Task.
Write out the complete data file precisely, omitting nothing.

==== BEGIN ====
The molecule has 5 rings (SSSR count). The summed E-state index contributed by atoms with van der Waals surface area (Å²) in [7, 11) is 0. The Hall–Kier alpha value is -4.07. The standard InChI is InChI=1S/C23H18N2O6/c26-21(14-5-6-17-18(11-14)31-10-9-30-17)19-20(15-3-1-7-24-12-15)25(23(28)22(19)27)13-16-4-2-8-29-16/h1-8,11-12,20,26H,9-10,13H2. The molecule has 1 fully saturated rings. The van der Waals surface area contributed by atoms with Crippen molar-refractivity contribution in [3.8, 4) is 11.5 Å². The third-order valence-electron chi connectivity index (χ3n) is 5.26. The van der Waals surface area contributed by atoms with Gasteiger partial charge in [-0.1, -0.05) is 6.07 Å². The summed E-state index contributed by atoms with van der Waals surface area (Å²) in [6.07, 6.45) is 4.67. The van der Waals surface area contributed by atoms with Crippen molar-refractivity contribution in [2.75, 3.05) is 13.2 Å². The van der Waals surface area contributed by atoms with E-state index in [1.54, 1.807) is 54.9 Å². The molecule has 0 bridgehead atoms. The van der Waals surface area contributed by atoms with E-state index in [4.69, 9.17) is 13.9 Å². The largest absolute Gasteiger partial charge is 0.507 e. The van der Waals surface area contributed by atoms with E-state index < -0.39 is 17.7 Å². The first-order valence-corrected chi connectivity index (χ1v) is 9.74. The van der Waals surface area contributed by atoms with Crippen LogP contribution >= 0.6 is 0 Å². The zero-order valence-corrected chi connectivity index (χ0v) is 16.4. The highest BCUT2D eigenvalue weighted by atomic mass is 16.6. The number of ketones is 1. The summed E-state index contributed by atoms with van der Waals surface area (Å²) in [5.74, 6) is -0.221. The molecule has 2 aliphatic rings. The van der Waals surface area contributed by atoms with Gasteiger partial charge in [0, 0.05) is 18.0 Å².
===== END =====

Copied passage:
The molecule has 5 rings (SSSR count). The summed E-state index contributed by atoms with van der Waals surface area (Å²) in [7, 11) is 0. The Hall–Kier alpha value is -4.07. The standard InChI is InChI=1S/C23H18N2O6/c26-21(14-5-6-17-18(11-14)31-10-9-30-17)19-20(15-3-1-7-24-12-15)25(23(28)22(19)27)13-16-4-2-8-29-16/h1-8,11-12,20,26H,9-10,13H2. The molecule has 1 fully saturated rings. The van der Waals surface area contributed by atoms with Crippen molar-refractivity contribution in [3.8, 4) is 11.5 Å². The third-order valence-electron chi connectivity index (χ3n) is 5.26. The van der Waals surface area contributed by atoms with Gasteiger partial charge in [-0.1, -0.05) is 6.07 Å². The summed E-state index contributed by atoms with van der Waals surface area (Å²) in [6.07, 6.45) is 4.67. The van der Waals surface area contributed by atoms with Crippen molar-refractivity contribution in [2.75, 3.05) is 13.2 Å². The van der Waals surface area contributed by atoms with E-state index in [1.54, 1.807) is 54.9 Å². The molecule has 0 bridgehead atoms. The van der Waals surface area contributed by atoms with E-state index in [4.69, 9.17) is 13.9 Å². The largest absolute Gasteiger partial charge is 0.507 e. The van der Waals surface area contributed by atoms with E-state index < -0.39 is 17.7 Å². The first-order valence-corrected chi connectivity index (χ1v) is 9.74. The van der Waals surface area contributed by atoms with Crippen LogP contribution >= 0.6 is 0 Å². The zero-order valence-corrected chi connectivity index (χ0v) is 16.4. The highest BCUT2D eigenvalue weighted by atomic mass is 16.6. The number of ketones is 1. The summed E-state index contributed by atoms with van der Waals surface area (Å²) in [5.74, 6) is -0.221. The molecule has 2 aliphatic rings. The van der Waals surface area contributed by atoms with Gasteiger partial charge in [0, 0.05) is 18.0 Å².